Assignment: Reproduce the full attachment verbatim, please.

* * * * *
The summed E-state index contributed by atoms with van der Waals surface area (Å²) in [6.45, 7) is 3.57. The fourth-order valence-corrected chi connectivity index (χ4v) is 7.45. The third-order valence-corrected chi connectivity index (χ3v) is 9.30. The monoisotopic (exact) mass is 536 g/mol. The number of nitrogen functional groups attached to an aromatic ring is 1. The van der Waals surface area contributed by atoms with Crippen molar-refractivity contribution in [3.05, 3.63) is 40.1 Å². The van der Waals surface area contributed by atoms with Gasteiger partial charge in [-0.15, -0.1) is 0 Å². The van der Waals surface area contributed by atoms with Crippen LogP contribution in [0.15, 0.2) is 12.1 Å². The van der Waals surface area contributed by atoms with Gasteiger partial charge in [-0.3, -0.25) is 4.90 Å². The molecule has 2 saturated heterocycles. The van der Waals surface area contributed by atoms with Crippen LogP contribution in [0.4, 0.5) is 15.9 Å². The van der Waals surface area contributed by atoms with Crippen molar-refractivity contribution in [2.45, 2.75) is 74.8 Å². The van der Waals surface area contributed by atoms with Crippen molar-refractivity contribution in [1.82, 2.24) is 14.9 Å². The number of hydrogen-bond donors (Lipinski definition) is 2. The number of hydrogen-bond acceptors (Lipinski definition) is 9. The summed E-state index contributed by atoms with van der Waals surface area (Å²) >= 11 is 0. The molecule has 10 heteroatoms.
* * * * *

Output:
The summed E-state index contributed by atoms with van der Waals surface area (Å²) in [6.45, 7) is 3.57. The fourth-order valence-corrected chi connectivity index (χ4v) is 7.45. The third-order valence-corrected chi connectivity index (χ3v) is 9.30. The monoisotopic (exact) mass is 536 g/mol. The number of nitrogen functional groups attached to an aromatic ring is 1. The van der Waals surface area contributed by atoms with Crippen molar-refractivity contribution in [3.05, 3.63) is 40.1 Å². The van der Waals surface area contributed by atoms with Gasteiger partial charge in [-0.15, -0.1) is 0 Å². The van der Waals surface area contributed by atoms with Crippen LogP contribution in [0.15, 0.2) is 12.1 Å². The van der Waals surface area contributed by atoms with Gasteiger partial charge in [-0.3, -0.25) is 4.90 Å². The molecule has 2 saturated heterocycles. The van der Waals surface area contributed by atoms with Crippen LogP contribution in [0.4, 0.5) is 15.9 Å². The van der Waals surface area contributed by atoms with Crippen molar-refractivity contribution in [2.45, 2.75) is 74.8 Å². The van der Waals surface area contributed by atoms with Crippen molar-refractivity contribution in [1.82, 2.24) is 14.9 Å². The number of hydrogen-bond donors (Lipinski definition) is 2. The number of hydrogen-bond acceptors (Lipinski definition) is 9. The summed E-state index contributed by atoms with van der Waals surface area (Å²) >= 11 is 0. The molecule has 10 heteroatoms.